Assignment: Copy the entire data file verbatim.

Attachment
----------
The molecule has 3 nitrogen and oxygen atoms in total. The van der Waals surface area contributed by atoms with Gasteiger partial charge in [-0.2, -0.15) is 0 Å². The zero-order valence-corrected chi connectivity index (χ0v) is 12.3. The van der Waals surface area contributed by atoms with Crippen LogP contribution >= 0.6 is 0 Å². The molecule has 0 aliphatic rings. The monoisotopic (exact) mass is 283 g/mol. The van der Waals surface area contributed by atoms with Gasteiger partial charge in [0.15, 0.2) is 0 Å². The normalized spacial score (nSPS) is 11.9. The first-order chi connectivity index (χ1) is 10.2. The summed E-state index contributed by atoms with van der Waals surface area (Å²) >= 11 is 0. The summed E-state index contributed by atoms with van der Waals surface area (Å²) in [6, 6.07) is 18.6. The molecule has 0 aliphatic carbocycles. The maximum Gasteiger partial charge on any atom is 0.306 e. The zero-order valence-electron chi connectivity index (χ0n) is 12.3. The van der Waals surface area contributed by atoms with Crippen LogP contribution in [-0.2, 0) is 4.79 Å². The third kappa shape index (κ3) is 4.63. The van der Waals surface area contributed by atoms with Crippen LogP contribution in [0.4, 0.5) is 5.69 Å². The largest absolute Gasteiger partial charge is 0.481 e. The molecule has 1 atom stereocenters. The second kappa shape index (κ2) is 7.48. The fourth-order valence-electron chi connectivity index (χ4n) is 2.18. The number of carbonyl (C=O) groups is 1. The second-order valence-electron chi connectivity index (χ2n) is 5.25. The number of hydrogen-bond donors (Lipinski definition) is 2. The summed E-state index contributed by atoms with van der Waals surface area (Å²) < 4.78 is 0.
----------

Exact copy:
The molecule has 3 nitrogen and oxygen atoms in total. The van der Waals surface area contributed by atoms with Gasteiger partial charge in [-0.2, -0.15) is 0 Å². The zero-order valence-corrected chi connectivity index (χ0v) is 12.3. The van der Waals surface area contributed by atoms with Crippen LogP contribution >= 0.6 is 0 Å². The molecule has 0 aliphatic rings. The monoisotopic (exact) mass is 283 g/mol. The van der Waals surface area contributed by atoms with Gasteiger partial charge in [0.15, 0.2) is 0 Å². The normalized spacial score (nSPS) is 11.9. The first-order chi connectivity index (χ1) is 10.2. The summed E-state index contributed by atoms with van der Waals surface area (Å²) >= 11 is 0. The summed E-state index contributed by atoms with van der Waals surface area (Å²) in [6, 6.07) is 18.6. The molecule has 0 aliphatic carbocycles. The maximum Gasteiger partial charge on any atom is 0.306 e. The zero-order valence-electron chi connectivity index (χ0n) is 12.3. The van der Waals surface area contributed by atoms with Crippen LogP contribution in [-0.2, 0) is 4.79 Å². The third kappa shape index (κ3) is 4.63. The van der Waals surface area contributed by atoms with Crippen LogP contribution in [0.4, 0.5) is 5.69 Å². The largest absolute Gasteiger partial charge is 0.481 e. The molecule has 1 atom stereocenters. The second kappa shape index (κ2) is 7.48. The fourth-order valence-electron chi connectivity index (χ4n) is 2.18. The number of carbonyl (C=O) groups is 1. The second-order valence-electron chi connectivity index (χ2n) is 5.25. The number of hydrogen-bond donors (Lipinski definition) is 2. The summed E-state index contributed by atoms with van der Waals surface area (Å²) < 4.78 is 0.